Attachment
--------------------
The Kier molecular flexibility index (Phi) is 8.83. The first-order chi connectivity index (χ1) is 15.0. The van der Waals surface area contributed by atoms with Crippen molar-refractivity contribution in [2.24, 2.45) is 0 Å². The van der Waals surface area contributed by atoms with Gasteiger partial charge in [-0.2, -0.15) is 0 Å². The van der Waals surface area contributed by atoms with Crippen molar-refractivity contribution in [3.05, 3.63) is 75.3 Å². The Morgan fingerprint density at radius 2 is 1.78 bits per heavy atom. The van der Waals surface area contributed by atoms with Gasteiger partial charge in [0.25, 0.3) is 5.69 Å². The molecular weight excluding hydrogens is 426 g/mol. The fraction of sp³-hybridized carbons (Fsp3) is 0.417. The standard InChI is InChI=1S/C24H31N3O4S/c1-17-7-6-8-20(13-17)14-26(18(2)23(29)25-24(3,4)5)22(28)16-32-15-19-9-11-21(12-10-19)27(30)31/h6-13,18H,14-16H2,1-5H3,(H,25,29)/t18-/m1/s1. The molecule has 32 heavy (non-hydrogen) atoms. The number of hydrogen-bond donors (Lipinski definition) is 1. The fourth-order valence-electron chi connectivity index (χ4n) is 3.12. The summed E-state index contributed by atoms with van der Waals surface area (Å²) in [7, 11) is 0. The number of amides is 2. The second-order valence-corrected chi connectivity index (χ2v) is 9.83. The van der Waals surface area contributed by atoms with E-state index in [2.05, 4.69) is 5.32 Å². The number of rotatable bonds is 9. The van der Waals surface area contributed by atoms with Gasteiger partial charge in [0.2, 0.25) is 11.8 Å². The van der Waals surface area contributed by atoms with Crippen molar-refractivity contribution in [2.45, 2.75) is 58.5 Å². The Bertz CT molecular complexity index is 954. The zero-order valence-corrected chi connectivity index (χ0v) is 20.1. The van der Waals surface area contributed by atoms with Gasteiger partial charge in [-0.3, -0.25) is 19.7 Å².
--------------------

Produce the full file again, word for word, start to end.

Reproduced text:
The Kier molecular flexibility index (Phi) is 8.83. The first-order chi connectivity index (χ1) is 15.0. The van der Waals surface area contributed by atoms with Crippen molar-refractivity contribution in [2.24, 2.45) is 0 Å². The van der Waals surface area contributed by atoms with Gasteiger partial charge in [-0.2, -0.15) is 0 Å². The van der Waals surface area contributed by atoms with Crippen molar-refractivity contribution in [3.05, 3.63) is 75.3 Å². The Morgan fingerprint density at radius 2 is 1.78 bits per heavy atom. The van der Waals surface area contributed by atoms with Gasteiger partial charge in [0.25, 0.3) is 5.69 Å². The molecular weight excluding hydrogens is 426 g/mol. The fraction of sp³-hybridized carbons (Fsp3) is 0.417. The standard InChI is InChI=1S/C24H31N3O4S/c1-17-7-6-8-20(13-17)14-26(18(2)23(29)25-24(3,4)5)22(28)16-32-15-19-9-11-21(12-10-19)27(30)31/h6-13,18H,14-16H2,1-5H3,(H,25,29)/t18-/m1/s1. The molecule has 32 heavy (non-hydrogen) atoms. The number of hydrogen-bond donors (Lipinski definition) is 1. The fourth-order valence-electron chi connectivity index (χ4n) is 3.12. The summed E-state index contributed by atoms with van der Waals surface area (Å²) in [7, 11) is 0. The number of amides is 2. The second-order valence-corrected chi connectivity index (χ2v) is 9.83. The van der Waals surface area contributed by atoms with E-state index in [2.05, 4.69) is 5.32 Å². The number of rotatable bonds is 9. The van der Waals surface area contributed by atoms with Gasteiger partial charge in [0.2, 0.25) is 11.8 Å². The van der Waals surface area contributed by atoms with Crippen molar-refractivity contribution in [2.45, 2.75) is 58.5 Å². The Bertz CT molecular complexity index is 954. The zero-order valence-corrected chi connectivity index (χ0v) is 20.1. The van der Waals surface area contributed by atoms with Gasteiger partial charge in [-0.3, -0.25) is 19.7 Å².